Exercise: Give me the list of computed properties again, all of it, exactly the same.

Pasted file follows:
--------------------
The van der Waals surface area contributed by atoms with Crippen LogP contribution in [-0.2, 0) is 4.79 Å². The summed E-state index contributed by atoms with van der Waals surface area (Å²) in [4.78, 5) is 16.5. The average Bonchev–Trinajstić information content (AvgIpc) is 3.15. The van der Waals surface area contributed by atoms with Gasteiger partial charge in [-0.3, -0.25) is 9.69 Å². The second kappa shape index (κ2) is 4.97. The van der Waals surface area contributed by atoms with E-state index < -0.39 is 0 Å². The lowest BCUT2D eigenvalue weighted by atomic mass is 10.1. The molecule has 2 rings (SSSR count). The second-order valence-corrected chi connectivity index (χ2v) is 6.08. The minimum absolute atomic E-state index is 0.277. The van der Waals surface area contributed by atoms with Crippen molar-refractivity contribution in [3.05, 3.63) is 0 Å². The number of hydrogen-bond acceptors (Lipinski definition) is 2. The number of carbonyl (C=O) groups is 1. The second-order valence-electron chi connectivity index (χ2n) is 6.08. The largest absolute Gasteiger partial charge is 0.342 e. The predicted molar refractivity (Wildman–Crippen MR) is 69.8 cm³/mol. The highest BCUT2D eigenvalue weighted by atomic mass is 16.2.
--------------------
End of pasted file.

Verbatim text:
The van der Waals surface area contributed by atoms with Crippen LogP contribution in [-0.2, 0) is 4.79 Å². The summed E-state index contributed by atoms with van der Waals surface area (Å²) in [4.78, 5) is 16.5. The average Bonchev–Trinajstić information content (AvgIpc) is 3.15. The van der Waals surface area contributed by atoms with Gasteiger partial charge in [-0.3, -0.25) is 9.69 Å². The second kappa shape index (κ2) is 4.97. The van der Waals surface area contributed by atoms with E-state index < -0.39 is 0 Å². The lowest BCUT2D eigenvalue weighted by atomic mass is 10.1. The molecule has 2 rings (SSSR count). The second-order valence-corrected chi connectivity index (χ2v) is 6.08. The minimum absolute atomic E-state index is 0.277. The van der Waals surface area contributed by atoms with Crippen molar-refractivity contribution in [3.05, 3.63) is 0 Å². The number of hydrogen-bond acceptors (Lipinski definition) is 2. The number of carbonyl (C=O) groups is 1. The second-order valence-electron chi connectivity index (χ2n) is 6.08. The largest absolute Gasteiger partial charge is 0.342 e. The predicted molar refractivity (Wildman–Crippen MR) is 69.8 cm³/mol. The highest BCUT2D eigenvalue weighted by atomic mass is 16.2.